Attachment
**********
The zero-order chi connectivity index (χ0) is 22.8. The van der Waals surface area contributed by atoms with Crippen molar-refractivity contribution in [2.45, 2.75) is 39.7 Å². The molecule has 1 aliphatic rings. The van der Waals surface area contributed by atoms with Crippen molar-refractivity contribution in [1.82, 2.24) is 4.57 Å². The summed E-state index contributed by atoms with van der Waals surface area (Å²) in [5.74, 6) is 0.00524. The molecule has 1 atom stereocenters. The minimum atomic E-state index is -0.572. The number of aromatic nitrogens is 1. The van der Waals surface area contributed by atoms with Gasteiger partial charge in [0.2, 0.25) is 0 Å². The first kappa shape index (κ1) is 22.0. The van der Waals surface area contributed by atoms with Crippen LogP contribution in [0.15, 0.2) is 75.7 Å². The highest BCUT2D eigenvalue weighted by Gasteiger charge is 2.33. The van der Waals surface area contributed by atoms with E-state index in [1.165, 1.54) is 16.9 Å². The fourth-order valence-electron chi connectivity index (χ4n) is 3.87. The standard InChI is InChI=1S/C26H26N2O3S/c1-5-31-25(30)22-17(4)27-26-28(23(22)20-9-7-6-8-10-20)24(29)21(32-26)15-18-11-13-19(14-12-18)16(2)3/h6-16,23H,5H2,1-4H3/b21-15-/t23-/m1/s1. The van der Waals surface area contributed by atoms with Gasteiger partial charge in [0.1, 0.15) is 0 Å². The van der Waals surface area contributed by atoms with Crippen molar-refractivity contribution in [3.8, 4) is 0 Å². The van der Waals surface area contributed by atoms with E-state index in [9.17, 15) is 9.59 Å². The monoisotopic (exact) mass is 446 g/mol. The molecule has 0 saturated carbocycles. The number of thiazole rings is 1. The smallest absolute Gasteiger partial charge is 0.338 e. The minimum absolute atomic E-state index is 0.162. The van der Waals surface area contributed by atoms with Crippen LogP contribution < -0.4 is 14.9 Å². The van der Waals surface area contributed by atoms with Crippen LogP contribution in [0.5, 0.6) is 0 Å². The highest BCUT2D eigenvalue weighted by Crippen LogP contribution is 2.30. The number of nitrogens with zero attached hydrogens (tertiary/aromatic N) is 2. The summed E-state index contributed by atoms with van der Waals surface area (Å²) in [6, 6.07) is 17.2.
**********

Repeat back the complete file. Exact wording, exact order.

The zero-order chi connectivity index (χ0) is 22.8. The van der Waals surface area contributed by atoms with Crippen molar-refractivity contribution in [2.45, 2.75) is 39.7 Å². The molecule has 1 aliphatic rings. The van der Waals surface area contributed by atoms with Crippen molar-refractivity contribution in [1.82, 2.24) is 4.57 Å². The summed E-state index contributed by atoms with van der Waals surface area (Å²) in [5.74, 6) is 0.00524. The molecule has 1 atom stereocenters. The minimum atomic E-state index is -0.572. The number of aromatic nitrogens is 1. The van der Waals surface area contributed by atoms with Gasteiger partial charge in [0.2, 0.25) is 0 Å². The first kappa shape index (κ1) is 22.0. The van der Waals surface area contributed by atoms with Crippen LogP contribution in [0.15, 0.2) is 75.7 Å². The highest BCUT2D eigenvalue weighted by Gasteiger charge is 2.33. The van der Waals surface area contributed by atoms with E-state index in [1.165, 1.54) is 16.9 Å². The fourth-order valence-electron chi connectivity index (χ4n) is 3.87. The standard InChI is InChI=1S/C26H26N2O3S/c1-5-31-25(30)22-17(4)27-26-28(23(22)20-9-7-6-8-10-20)24(29)21(32-26)15-18-11-13-19(14-12-18)16(2)3/h6-16,23H,5H2,1-4H3/b21-15-/t23-/m1/s1. The van der Waals surface area contributed by atoms with Gasteiger partial charge in [0.1, 0.15) is 0 Å². The van der Waals surface area contributed by atoms with Crippen molar-refractivity contribution in [3.8, 4) is 0 Å². The van der Waals surface area contributed by atoms with E-state index in [9.17, 15) is 9.59 Å². The monoisotopic (exact) mass is 446 g/mol. The molecule has 0 saturated carbocycles. The number of thiazole rings is 1. The smallest absolute Gasteiger partial charge is 0.338 e. The minimum absolute atomic E-state index is 0.162. The van der Waals surface area contributed by atoms with Crippen LogP contribution < -0.4 is 14.9 Å². The van der Waals surface area contributed by atoms with Crippen LogP contribution in [0.5, 0.6) is 0 Å². The highest BCUT2D eigenvalue weighted by Crippen LogP contribution is 2.30. The number of nitrogens with zero attached hydrogens (tertiary/aromatic N) is 2. The summed E-state index contributed by atoms with van der Waals surface area (Å²) in [6, 6.07) is 17.2.